Most people would be fine with just one of those categories above, and with just one tailor within it. If I were starting again – and if writing about menswear were not my job – I would only stray outside of them in order to wear a different, unique style.
Two clear examples of that are Michael Browne and Edward Sexton. My top coat from Michael feels different to any other coat I’ve had made, or indeed worn at all; my double-breasted suit from Edward is dramatic, storied and made to be noticed.
I’d suggest someone else might like to use one of these to make a tuxedo, or another piece of evening wear where a statement is less unusual.
Trousers: Whitcomb & Shaftesbury
Again it’s a tiny difference, but Whitcomb & Shaftesbury have made the best-fitting trousers I’ve had. Their offshore service makes bespoke more justifiable, and given I wear trousers just with knitwear so much these days, it seems reasonable to use one tailor for them.
Whitcomb are also a great team, and they’re very accessible. Visiting tailors lose out in terms of access and I prefer the neat, fine English finishing these days to any fussiness of double-buttoned waistbands or lapped seams (again, as detailed in part one).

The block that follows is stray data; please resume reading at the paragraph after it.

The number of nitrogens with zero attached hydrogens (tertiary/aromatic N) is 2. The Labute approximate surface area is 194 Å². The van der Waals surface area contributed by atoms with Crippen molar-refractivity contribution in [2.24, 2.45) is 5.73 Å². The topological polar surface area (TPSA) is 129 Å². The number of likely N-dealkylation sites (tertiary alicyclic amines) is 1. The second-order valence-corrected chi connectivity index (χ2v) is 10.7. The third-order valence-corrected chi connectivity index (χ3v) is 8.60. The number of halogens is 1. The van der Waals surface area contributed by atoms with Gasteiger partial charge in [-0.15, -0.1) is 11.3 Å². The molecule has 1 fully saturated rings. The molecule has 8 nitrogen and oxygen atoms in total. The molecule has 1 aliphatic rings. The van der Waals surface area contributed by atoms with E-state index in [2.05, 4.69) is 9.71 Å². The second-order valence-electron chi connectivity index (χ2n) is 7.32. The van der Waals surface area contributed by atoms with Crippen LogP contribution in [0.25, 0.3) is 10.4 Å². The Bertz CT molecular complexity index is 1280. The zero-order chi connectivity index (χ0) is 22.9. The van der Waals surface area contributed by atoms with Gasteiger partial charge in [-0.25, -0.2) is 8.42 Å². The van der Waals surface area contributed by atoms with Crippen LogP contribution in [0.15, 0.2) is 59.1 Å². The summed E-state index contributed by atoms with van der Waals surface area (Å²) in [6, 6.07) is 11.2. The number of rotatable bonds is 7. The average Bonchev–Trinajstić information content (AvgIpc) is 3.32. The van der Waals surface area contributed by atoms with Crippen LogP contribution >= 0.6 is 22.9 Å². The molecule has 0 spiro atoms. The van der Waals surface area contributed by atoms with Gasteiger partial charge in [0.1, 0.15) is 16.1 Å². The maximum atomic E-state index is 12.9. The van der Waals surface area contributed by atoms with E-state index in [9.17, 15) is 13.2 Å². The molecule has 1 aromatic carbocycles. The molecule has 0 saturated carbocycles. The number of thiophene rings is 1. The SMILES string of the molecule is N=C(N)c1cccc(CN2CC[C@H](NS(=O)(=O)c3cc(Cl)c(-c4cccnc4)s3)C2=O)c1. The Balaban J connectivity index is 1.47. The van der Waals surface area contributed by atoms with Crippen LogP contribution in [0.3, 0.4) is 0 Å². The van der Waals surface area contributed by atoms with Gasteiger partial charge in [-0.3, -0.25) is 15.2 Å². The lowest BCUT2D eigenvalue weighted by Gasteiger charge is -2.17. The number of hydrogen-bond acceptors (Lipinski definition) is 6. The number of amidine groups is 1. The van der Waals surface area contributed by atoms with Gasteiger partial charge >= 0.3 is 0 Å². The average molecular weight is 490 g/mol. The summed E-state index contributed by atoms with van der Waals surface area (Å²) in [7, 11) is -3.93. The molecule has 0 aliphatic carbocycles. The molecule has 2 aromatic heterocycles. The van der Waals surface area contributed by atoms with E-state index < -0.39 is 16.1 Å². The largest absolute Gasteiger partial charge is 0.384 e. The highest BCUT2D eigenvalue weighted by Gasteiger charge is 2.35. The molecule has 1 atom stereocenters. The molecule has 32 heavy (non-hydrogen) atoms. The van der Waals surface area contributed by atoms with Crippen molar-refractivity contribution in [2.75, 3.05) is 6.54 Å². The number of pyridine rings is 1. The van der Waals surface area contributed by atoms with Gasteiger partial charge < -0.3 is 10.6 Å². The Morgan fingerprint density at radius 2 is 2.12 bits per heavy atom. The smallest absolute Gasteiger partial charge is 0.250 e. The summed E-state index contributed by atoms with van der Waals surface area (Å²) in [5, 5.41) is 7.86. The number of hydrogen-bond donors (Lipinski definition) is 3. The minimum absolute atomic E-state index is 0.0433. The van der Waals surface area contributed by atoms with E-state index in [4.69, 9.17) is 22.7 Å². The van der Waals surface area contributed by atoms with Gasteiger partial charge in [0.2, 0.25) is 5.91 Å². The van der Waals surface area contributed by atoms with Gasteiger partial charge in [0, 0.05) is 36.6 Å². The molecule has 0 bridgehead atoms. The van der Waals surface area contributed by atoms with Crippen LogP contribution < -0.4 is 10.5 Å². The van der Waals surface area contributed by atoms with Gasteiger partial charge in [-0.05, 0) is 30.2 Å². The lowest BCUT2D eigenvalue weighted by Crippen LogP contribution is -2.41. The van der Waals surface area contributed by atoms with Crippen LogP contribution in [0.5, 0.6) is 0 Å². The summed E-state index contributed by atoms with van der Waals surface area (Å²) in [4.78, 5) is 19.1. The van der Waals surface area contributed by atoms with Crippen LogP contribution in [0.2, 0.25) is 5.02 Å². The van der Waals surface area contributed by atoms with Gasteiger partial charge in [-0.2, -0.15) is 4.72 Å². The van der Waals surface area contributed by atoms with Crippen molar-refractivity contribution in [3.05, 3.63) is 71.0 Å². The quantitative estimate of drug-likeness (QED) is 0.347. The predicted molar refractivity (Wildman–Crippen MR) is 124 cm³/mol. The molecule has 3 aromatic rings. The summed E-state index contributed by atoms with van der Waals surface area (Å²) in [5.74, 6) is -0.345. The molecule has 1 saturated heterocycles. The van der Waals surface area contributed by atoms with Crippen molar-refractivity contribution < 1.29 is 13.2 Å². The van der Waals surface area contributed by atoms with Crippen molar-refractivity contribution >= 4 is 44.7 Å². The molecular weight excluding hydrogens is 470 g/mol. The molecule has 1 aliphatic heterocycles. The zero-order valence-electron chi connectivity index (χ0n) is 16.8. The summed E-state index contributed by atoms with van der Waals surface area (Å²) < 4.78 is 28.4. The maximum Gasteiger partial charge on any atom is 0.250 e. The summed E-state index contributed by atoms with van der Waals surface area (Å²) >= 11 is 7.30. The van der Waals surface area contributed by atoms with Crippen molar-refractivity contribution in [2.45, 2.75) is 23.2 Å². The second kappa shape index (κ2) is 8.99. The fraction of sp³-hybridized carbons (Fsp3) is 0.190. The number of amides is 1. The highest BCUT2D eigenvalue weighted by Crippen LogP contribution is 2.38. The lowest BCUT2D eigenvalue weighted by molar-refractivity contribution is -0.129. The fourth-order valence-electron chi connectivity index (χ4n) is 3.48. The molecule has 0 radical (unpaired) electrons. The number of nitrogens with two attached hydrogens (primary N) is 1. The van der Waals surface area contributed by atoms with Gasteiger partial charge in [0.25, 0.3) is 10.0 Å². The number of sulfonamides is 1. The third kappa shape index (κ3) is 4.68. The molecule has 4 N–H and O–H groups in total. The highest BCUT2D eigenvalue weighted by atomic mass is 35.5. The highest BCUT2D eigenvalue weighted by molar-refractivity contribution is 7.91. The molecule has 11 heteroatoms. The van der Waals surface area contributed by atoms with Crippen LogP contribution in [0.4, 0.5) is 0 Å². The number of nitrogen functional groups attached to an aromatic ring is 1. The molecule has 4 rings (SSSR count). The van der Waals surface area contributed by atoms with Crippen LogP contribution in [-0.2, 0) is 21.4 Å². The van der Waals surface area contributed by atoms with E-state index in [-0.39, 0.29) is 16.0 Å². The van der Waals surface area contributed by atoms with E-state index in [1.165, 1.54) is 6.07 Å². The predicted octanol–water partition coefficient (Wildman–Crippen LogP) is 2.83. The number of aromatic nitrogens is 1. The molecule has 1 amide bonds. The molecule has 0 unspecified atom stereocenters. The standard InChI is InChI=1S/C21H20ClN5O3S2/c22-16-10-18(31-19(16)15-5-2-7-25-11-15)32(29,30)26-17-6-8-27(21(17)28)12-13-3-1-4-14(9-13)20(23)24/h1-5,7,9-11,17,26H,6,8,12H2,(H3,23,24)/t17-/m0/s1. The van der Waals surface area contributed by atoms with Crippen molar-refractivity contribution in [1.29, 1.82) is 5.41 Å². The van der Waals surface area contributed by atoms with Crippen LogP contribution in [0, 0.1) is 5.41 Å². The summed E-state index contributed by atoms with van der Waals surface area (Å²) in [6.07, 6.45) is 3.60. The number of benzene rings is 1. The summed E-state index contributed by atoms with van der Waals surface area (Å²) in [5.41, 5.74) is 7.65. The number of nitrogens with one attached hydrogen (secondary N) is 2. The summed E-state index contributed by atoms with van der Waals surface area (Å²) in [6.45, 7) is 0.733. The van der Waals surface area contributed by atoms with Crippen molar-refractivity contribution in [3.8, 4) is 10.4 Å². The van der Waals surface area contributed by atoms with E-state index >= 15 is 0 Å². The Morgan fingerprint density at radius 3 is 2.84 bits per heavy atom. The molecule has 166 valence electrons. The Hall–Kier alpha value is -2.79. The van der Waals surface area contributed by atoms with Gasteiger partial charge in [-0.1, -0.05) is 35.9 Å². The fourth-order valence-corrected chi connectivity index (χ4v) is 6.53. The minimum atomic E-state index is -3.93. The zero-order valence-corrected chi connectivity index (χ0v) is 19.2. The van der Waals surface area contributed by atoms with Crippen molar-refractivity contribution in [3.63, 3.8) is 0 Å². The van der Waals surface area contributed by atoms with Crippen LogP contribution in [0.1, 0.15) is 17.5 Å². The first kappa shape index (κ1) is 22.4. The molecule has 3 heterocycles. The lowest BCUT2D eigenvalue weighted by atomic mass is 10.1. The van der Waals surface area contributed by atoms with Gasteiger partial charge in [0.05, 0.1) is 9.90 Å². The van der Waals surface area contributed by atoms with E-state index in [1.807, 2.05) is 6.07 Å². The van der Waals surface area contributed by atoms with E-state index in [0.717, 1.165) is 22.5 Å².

Does this mean I’m only going to use three or four tailors going forward? No.
Most obviously, covering bespoke is my job so I will cover new tailors that readers might be interested in, and ones that fit different criteria to mine (such as style, access or budget). In the coming months that will include Paolo Martorano, Assisi and Fred Nieddu, for example.
There is also a case for covering new styles from existing tailors. Readers have asked about the double-breasted cut from The Anthology and from Whitcomb, for instance.
More subtly, there are some tailors with whom I’ve built a great relationship over the years, and would probably want to continue to use. They include Pirozzi, who would be a strong challenger for Ciardi had I not used the latter so much, and Nicoletta Caraceni, whose biggest issue is access (she doesn’t travel). Lorenzo Cifonelli too, who uses denim and suede like no one else.
If I was advising a reader, I might suggest they could use one of these as an indulgence, after years of establishing a working wardrobe. A Cifonelli denim DB or a Liverano ulster as a birthday present, perhaps, fully aware of the disadvantages of using a tailor as a one-off.
Comparing bespoke tailors is unfortunately not a one-dimensional or entirely objective process, easy as that would be.
But all the tailors mentioned here have made me a great-fitting suit or jacket, as they said they would, when they said they would. That’s really what most readers want when they ask who I recommend, and it’s what I attempt to set out in the PS reviews.
It’s when you pick between the various tailors that things get more personal. Hopefully this two-part explanation of my particular preferences helps others make their own decisions.
Do let me know who your favourite tailors are, on what criteria, in the comments below. Especially if you’ve been doing this for several years and have lessons to pass onto everyone else.